Is Your Well-being Suffering Because of Social Media Likes? 

Is Your Well-being Suffering Because of Social Media Likes? 

This guest blog post was written by one of our student volunteers (and only slightly edited by our writing crew.)

Is your well-being suffering because of social media likes?

If so, you’re not alone. In a recent study by the Royal Society for Public Health involving 1,500 teens and young adults, social media activities on Instagram were associated with “high levels of anxiety, depression, bullying and a ‘fear of missing out (FOMO).” Both males and females report they regularly struggle to keep up with their peers on social media.

Knowing what exactly is causing these feelings, and learning how to safely combat them, is one way for students to protect themselves from some of these negative feelings many are experiencing behind their devices. 

Symbolized by a heart, located in the bottom left corner of a post, the Instagram like button allows users to double-tap to indicate the like of a post. If they change their minds, users are able to, unlike a post they have previously liked, simply by unselecting the heart symbol. Since the beginning, Instagram has allowed its users to please measures of popularity and successes through its like button.   Though this creates difficulty in today's influencer culture, because of the impact this is having on the mental health and well-being of today's users, we may start to see some changes with these features in the near future. 

Instagram has initiated a trial period for certain users outside of the U.S. These users have had the number of likes reached on other individuals' posts removed. The desire to obtain a select number of likes had led users to…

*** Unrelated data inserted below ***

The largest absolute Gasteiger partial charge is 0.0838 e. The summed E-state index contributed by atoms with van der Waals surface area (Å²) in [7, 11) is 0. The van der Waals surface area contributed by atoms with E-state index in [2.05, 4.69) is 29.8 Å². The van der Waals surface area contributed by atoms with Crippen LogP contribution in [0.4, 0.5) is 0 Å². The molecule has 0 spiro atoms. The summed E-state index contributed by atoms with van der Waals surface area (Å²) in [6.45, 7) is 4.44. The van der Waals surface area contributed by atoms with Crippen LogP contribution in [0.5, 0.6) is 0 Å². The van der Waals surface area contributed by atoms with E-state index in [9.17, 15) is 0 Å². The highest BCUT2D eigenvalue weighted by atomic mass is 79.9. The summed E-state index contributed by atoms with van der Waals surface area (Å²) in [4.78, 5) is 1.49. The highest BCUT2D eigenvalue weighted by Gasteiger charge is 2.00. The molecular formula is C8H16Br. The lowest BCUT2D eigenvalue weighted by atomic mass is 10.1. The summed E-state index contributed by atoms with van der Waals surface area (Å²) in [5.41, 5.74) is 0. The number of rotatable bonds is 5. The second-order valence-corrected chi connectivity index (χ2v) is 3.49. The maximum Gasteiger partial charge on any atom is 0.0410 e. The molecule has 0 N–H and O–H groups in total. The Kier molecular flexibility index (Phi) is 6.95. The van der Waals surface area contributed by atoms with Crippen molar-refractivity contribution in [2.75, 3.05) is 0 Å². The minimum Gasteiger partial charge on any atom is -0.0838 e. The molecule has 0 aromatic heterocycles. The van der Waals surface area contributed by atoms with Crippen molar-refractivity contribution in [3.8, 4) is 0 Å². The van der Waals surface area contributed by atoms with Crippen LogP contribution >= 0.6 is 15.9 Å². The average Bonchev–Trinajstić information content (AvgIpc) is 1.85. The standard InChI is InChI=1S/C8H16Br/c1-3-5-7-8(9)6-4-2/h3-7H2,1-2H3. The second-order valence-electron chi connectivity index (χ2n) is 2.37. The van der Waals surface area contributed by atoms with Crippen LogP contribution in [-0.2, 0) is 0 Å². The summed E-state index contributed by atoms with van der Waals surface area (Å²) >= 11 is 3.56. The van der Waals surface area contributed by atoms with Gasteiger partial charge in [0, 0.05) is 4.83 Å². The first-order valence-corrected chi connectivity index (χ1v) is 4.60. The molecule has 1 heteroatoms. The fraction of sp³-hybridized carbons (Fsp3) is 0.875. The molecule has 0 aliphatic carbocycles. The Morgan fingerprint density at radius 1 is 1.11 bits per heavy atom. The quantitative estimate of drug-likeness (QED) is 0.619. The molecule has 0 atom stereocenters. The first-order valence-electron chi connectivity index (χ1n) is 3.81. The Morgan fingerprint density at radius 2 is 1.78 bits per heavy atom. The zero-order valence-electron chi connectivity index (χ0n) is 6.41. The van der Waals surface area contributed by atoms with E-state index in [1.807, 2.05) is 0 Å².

• Crave the platform’s visual and social rewards. People will opt to post something that will receive positive feedback from their followers versus posting content that makes them happy. Younger individuals are more vulnerable to the app’s social reward system due to the sway of influencers. An influencer is someone who uses their platform of numerous followers to persuade others to agree with their brand.
  • Instagram likes are used to compare others on the popularity scale. On and offline users with a higher number of followers are treated differently than users with a lower number of followers. People tend to like posts with more likes versus posts with a lower number of likes. 
  • For many students, the like button leads to increased anxiety with the stress of wanting more likes, or not knowing how many likes you have.  Users desire a sense of social acceptance that comes with higher numbers of likes and post engagement.  The features are highly addictive in nature, and it is becoming increasingly difficult for today's youth to separate themselves from their devices when constantly feeling pulled to check in on the status of posts. 

When our social media habits and activities begin to have a negative impact on our overall emotional well-being, SGS believes users should be given the ability to turn off the functionality of the likes.   Especially for younger generations, starting social media without the likes option could be a huge long-term benefit.  By removing the Instagram like button, we could lessen the anxiety that current students face and boost our self-esteem by eliminating the need to compare ourselves to others.   Until then, here are some resources to protect your mental health on Instagram.